Sunscreens are designed to remain at original strength for up to three years. This means that you can use leftover sunscreen from one year to the next.
Some sunscreens include an expiration date — a date indicating when they're no longer effective. Discard sunscreen that is past its expiration date. If you buy sunscreen that doesn't have an expiration date, write the date of purchase on the bottle. Also, discard sunscreen that is more than 3 years old, has been exposed to high temperatures or has obvious changes in color or consistency.
Keep in mind, however, that if you use sunscreen generously and frequently, a bottle of sunscreen shouldn't last from one year to the next. Generally, a liberal application is 1 ounce (30 milliliters) — the amount in a shot glass — to cover all exposed parts of the body. If you have a 4-ounce (118-milliliter) bottle, you'll use about one-fourth of it during one application.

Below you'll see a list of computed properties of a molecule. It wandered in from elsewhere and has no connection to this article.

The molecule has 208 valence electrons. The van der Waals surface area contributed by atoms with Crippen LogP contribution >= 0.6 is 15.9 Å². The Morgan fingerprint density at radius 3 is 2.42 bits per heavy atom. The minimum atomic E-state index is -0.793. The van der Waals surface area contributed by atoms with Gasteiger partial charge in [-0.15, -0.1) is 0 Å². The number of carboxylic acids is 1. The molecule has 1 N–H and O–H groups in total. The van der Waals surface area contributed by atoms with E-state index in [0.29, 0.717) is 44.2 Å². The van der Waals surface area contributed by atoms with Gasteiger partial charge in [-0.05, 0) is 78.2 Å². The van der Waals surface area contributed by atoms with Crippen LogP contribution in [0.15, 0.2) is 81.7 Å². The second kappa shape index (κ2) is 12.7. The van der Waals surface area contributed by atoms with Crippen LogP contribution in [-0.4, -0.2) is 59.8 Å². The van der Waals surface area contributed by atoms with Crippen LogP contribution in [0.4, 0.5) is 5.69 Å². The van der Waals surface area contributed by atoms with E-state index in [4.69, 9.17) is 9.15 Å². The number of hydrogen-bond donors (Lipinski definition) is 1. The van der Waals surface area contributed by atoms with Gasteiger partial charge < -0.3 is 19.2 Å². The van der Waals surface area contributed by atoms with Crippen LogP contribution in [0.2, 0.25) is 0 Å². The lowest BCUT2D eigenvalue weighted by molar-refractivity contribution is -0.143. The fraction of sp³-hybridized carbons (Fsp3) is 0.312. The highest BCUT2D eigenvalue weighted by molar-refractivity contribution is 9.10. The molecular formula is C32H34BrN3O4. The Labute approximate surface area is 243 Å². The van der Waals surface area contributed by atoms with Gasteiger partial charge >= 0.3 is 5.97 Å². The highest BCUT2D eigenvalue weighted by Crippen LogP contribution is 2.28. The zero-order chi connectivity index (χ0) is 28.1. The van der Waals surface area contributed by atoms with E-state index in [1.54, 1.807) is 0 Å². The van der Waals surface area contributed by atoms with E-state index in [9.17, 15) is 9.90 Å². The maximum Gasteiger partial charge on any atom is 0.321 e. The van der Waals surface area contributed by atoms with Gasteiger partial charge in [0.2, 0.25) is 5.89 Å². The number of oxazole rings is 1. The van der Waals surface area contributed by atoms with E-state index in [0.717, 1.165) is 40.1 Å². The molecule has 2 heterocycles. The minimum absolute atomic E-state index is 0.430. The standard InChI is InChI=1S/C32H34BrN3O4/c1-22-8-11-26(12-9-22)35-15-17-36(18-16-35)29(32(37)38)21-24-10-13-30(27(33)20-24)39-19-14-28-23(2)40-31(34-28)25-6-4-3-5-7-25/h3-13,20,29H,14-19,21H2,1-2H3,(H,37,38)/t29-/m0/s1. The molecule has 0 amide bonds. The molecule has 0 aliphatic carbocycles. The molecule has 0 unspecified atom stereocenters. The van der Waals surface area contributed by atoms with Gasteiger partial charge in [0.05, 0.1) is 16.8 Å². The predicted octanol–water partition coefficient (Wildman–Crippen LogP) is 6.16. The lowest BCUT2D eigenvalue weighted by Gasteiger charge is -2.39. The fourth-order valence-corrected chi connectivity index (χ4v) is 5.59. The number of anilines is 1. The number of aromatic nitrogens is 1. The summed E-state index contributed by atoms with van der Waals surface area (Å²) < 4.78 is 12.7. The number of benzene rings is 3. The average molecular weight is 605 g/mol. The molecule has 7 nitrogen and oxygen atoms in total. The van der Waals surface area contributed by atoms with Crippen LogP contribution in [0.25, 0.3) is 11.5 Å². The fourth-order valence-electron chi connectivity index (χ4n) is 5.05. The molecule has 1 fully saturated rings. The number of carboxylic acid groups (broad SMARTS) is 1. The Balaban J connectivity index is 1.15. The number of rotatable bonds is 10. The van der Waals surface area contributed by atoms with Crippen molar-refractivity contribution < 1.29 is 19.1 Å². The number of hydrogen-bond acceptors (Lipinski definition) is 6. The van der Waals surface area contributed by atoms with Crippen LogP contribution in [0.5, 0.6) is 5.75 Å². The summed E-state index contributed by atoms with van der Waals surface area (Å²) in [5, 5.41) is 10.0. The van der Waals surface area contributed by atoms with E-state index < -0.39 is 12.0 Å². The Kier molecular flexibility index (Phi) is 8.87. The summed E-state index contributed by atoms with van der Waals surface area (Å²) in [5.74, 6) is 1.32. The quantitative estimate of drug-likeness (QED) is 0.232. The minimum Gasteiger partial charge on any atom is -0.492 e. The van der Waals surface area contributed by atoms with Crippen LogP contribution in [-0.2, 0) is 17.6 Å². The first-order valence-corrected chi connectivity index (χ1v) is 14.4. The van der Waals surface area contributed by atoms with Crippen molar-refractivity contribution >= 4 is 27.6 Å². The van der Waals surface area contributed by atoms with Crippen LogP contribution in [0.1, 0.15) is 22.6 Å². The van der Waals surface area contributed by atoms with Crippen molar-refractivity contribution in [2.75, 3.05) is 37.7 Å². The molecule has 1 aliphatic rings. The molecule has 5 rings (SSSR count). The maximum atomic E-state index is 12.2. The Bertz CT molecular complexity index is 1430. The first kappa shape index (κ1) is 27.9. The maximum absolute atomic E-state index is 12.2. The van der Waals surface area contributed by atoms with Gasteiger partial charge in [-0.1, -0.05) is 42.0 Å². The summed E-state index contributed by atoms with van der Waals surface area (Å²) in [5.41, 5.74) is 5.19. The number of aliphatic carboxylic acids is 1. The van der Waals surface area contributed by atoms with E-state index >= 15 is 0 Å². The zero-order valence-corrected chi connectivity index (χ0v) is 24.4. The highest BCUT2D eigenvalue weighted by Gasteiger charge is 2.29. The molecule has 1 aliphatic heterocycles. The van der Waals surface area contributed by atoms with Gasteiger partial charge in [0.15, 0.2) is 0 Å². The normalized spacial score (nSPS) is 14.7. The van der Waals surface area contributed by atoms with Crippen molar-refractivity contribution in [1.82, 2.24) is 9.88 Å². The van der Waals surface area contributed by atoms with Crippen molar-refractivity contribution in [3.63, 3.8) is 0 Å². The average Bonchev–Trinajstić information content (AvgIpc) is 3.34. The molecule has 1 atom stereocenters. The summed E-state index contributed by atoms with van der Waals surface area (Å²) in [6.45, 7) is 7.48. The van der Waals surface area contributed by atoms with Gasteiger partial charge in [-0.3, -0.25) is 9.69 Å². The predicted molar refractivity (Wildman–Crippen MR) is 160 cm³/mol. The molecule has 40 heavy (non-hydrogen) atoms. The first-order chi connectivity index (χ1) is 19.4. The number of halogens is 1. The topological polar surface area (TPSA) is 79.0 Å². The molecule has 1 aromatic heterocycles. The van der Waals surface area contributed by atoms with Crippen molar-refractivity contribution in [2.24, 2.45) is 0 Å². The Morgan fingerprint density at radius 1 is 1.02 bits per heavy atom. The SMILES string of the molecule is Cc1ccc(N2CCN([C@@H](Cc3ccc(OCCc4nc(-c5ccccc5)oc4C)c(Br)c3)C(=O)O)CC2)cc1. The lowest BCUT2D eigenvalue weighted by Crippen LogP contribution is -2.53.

To maximize protection, use a broad-spectrum sunscreen with an SPF of at least 15. The American Academy of Dermatology recommends using a broad-spectrum sunscreen with an SPF of 30 or more. Apply sunscreen generously 20 to 30 minutes before going outdoors and reapply about every two hours — or more often if you're swimming or sweating. Be sure to rub the sunscreen in well.
Jun. 04, 2013
- Prevention. Centers for Disease Control and Prevention. http://www.cdc.gov/cancer/skin/basic_info/prevention.htm. Accessed Feb. 6, 2013.
- The burning facts. Environmental Protection Agency. http://www.epa.gov/sunwise/doc/sunscreen.pdf. Accessed Feb 6, 2013.
- Sunscreens. American Academy of Dermatology. http://www.aad.org/media-resources/stats-and-facts/prevention-and-care/sunscreens. Accessed Feb. 6, 2013.
- Sun safety: Save your skin! U.S. Food and Drug Administration. http://www.fda.gov/forconsumers/consumerupdates/ucm258416.htm. Accessed Feb. 6, 2013.